We have some amazing news!
Starting May 12th we will now be offering FRIDAY hours from 7:00a.m-noon.
Call to schedule your appointment today!
Valley Creek Family Dentistry Has A New Office and Location
Just over a year ago we learned that the building at 6949 Valley Creek Road was going to be torn down. Valley Creek Family Dentistry had been at this location for 25 years! We knew that it was time to update and move to a new location.
We decided it was very important for us to stay in the Woodbury area so that we could continue to see all of our wonderful patients.
We looked at several possible locations and knew that we wanted to try to stay fairly close to our old location.
Fortunately, while Dr. Ash was at her dental study club, she was told of a location that was available and vacant!
The best news was that it was still located on Valley Creek Road and we could keep our name, Valley Creek Family Dentistry!
Over the past 12 months we worked on an exciting new project.
In July we traveled to Ohio to the Midmark Dental headquarters where we designed and chose new top of the line equipment.
Construction began in October.
After a few bumps in the road with the construction process, we opened our “NEW” doors on February 1, 2017 at
9950 Valley Creek Rd. Ste #200 Woodbury, MN 55125.
We are settled in now and look forward to seeing our existing patients as well as many new patients from Woodbury and the surrounding areas!
Welcome to our new office and new location!
Tooth Enamel Erosion from Soda May be Irreversible
When it comes to your teeth, diet soda isn’t any better than regular soda.
Regardless of the type of soda, enough of it results in the erosion of the tooth enamel. In many cases, the damage can’t be turned back.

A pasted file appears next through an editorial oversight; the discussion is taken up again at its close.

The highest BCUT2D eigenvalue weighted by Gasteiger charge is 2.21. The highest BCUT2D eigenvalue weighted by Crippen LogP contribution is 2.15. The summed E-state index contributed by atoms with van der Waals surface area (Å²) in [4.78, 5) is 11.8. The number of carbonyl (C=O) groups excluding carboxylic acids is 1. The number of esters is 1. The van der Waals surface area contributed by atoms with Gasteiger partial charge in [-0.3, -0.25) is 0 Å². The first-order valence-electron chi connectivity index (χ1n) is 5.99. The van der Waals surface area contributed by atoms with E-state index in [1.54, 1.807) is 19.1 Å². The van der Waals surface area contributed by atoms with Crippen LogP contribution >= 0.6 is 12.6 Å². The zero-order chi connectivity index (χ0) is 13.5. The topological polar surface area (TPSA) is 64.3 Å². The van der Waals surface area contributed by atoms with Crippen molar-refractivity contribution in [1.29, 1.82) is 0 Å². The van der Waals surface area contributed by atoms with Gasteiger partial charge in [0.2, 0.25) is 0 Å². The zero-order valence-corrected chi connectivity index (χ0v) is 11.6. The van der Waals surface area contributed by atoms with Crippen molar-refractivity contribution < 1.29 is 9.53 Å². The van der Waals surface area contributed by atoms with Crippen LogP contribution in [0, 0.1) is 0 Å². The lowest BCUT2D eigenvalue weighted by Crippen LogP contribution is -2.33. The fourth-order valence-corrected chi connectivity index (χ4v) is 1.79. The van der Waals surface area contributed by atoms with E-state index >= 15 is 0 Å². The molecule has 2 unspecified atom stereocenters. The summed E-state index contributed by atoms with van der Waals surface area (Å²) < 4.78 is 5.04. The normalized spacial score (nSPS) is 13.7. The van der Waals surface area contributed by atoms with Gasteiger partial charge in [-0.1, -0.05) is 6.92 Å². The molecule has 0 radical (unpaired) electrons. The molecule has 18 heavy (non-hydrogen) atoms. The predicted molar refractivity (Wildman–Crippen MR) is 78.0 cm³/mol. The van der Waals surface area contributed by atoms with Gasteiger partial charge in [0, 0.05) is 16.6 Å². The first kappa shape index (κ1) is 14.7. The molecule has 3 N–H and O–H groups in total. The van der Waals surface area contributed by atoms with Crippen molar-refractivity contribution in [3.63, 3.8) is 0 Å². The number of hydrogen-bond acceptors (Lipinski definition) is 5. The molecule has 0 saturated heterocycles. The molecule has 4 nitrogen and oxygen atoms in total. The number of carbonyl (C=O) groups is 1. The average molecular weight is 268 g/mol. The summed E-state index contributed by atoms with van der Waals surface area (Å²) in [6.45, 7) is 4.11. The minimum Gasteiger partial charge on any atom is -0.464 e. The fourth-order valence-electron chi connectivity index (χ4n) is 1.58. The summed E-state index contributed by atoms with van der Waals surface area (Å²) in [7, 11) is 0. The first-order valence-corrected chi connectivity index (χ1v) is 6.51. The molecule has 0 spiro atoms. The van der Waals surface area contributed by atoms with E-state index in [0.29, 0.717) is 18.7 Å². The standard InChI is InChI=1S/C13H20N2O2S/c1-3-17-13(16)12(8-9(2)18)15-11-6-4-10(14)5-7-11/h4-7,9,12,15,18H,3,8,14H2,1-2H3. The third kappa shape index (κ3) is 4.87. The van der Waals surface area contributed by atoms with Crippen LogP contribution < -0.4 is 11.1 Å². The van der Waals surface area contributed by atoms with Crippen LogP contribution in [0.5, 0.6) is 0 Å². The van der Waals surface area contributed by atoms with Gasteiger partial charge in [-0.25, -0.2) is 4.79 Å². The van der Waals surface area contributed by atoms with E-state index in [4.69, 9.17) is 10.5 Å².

The amount of erosion cases from soda has risen drastically in the last 25 years. People drink gigantic amounts of soda, and erosion of the enamel is inevitable in many cases.
The average American now drinks 44 gal of soda each year, according to the National Soft Drink Association. The phosphoric and citric acid in the soda changes the pH balance in the mouth and eventually leads to tooth erosion when consumed in large quantities.
There are also many cases in which the teeth become more sensitive. The problem could alter what a person eats and drinks to prevent pain. There are even people with teeth so sensitive that their teeth hurt from the cold in the winter.
Many previous studies have indicated the correlation between soda consumption and enamel erosion or cavities.
The best measure to take is to avoid drinking soda. But if you like soda too much to give it up, limit it to meal time, don’t drink it throughout the day, brush your teeth later in the day (at the minimum, rinse with water), and chew sugarless gum or gum with xylitol.